MICHELE NORRIS, host: Yesterday, the Federal Reserve issued one of its gloomiest pronouncements in a long time. It said it sees little prospect that growth will rebound anytime soon, and that it would keep interest rates low for the next two years. As NPR's Jim Zarroli reports, this latest economic rough patch has Fed officials scrambling to fix a problem with a near empty toolbox.
JIM ZARROLI: Joe Gagnon spent part of his career as an economist at the Federal Reserve and yesterday he saw something he thought he'd never see.
JOE GAGNON: I was flabbergasted, actually. I kept thinking it was a typographical error.
ZARROLI: Gagnon, who is now with the Peterson Institute for International Economics, says the Fed typically likes to send signals about how long it will keep interest rates at a certain level, but usually the signals are vague.
GAGNON: They really don't want to have their hands tied because of the unknown that the future might bring. They're worried that the market won't read it correctly or they will somehow be trapped into doing something they don't want to do in the future.
ZARROLI: Yesterday, however, the Fed said it would keep interest rates low until mid-2013, even - by implication - if the economy improves. That might not seem like such a big deal, but to people who follow the Fed, it was unprecedented. Here's Alan Blinder, a former Fed board member.
ALAN BLINDER: To actually put a number, a date, is, I believe, a first.
ZARROLI: Why do you think they did that then?
BLINDER: Out of desperation. I think the Fed is looking, as all of us are, at a weakening economy and it is out of its conventional weaponry.
ZARROLI: By sending such an explicit message about interest rates, Blinder says, the Fed is once again trying to stimulate economic activity. It hopes people will see how low rates are and rush out to buy things.
BLINDER: Cars are usually financed on a three-year loan, for example, and here we've had the Fed saying overnight rates are going to be near zero for two years. That's two-thirds of that period.
ZARROLI: The problem is the Fed has already cut interest rates to historic lows. Still the economy is limping along and this week's market plunge is likely to make things worse. Mike Frantoni of the Mortgage Bankers Association says in an environment like this, cutting rates just doesn't make a big difference.
MIKE FRANTONI: Much more important is what's going on in the job market and the fact that we've had really pretty anemic job growth the past couple of months, and the unemployment rate remaining stubbornly high, above 9 percent. That really is a much more important factor at this point.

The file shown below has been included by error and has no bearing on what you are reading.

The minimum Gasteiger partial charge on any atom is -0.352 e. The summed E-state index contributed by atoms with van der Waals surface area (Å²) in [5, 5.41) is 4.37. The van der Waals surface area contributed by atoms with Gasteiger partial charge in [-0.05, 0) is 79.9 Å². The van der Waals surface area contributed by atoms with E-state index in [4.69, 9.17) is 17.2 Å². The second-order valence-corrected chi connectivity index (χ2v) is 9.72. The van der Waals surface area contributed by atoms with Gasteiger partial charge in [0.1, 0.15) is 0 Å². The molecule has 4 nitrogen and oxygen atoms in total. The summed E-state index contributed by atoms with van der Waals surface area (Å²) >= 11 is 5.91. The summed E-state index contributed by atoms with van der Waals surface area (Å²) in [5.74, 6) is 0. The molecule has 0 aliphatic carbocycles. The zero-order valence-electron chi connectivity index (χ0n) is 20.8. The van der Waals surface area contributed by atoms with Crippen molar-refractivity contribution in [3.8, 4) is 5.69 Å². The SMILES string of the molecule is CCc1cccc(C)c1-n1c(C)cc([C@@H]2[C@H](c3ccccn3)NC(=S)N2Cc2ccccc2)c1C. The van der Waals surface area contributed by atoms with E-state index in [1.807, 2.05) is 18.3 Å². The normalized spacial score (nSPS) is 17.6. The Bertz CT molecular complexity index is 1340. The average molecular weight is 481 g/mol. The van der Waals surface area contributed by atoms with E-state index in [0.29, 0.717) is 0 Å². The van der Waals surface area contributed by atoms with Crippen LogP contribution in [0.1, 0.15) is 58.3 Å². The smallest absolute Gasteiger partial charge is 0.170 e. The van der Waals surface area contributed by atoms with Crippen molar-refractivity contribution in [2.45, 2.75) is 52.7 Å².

ZARROLI: Conventional tools just aren't working, says Alan Blinder, and the Fed needs to go back to the drawing board.
BLINDER: All the good ones have been used. It's down to not-so-good to bad ones. Those are the choices that are left, but there still are choices left.
ZARROLI: So what can the Fed do? Blinder says one idea is to cut the interest rate it pays for bank reserves.
BLINDER: The Federal Reserve is a bank for banks, so the bankers all have what amounts to checking accounts at the Fed. Usually, they keep very minimal balances in those checking accounts because it earns them nothing. But lately, in this climate of fear, they have been keeping a colossal sum.
ZARROLI: Blinder's idea is to sandblast the money out of those accounts by lowering the interest rates banks get.
BLINDER: I'd like to see that drop to zero as a first step, and then I'd like to actually see it go negative, charge banks for the privilege of storing the stuff there.
ZARROLI: If banks could no longer stash their money at the Fed cheaply, Blinder says, they'd have more incentive to loan it to businesses and consumers. Joseph Gagnon has another idea. He says many homeowners are now underwater on their mortgages, owing more than their homes are worth. He says the Fed could work with the Obama administration to ease restrictions on refinancing.
GAGNON: So why don't we reduce the taxpayers' risk by letting these people refinance into a cheaper mortgage. That reduces the risk that they will default in the future. It makes them more able to spend and consume in the economy now.
ZARROLI: That would be risky, he concedes. Because the federal government backs Fannie Mae and Freddie Mac mortgages, it would essentially be on the hook in case the housing market weakens further. That would be politically unpopular. But with conventional measures largely exhausted, the Fed is having to consider unorthodox ways to get the economy going again. Jim Zarroli, NPR News, New York.
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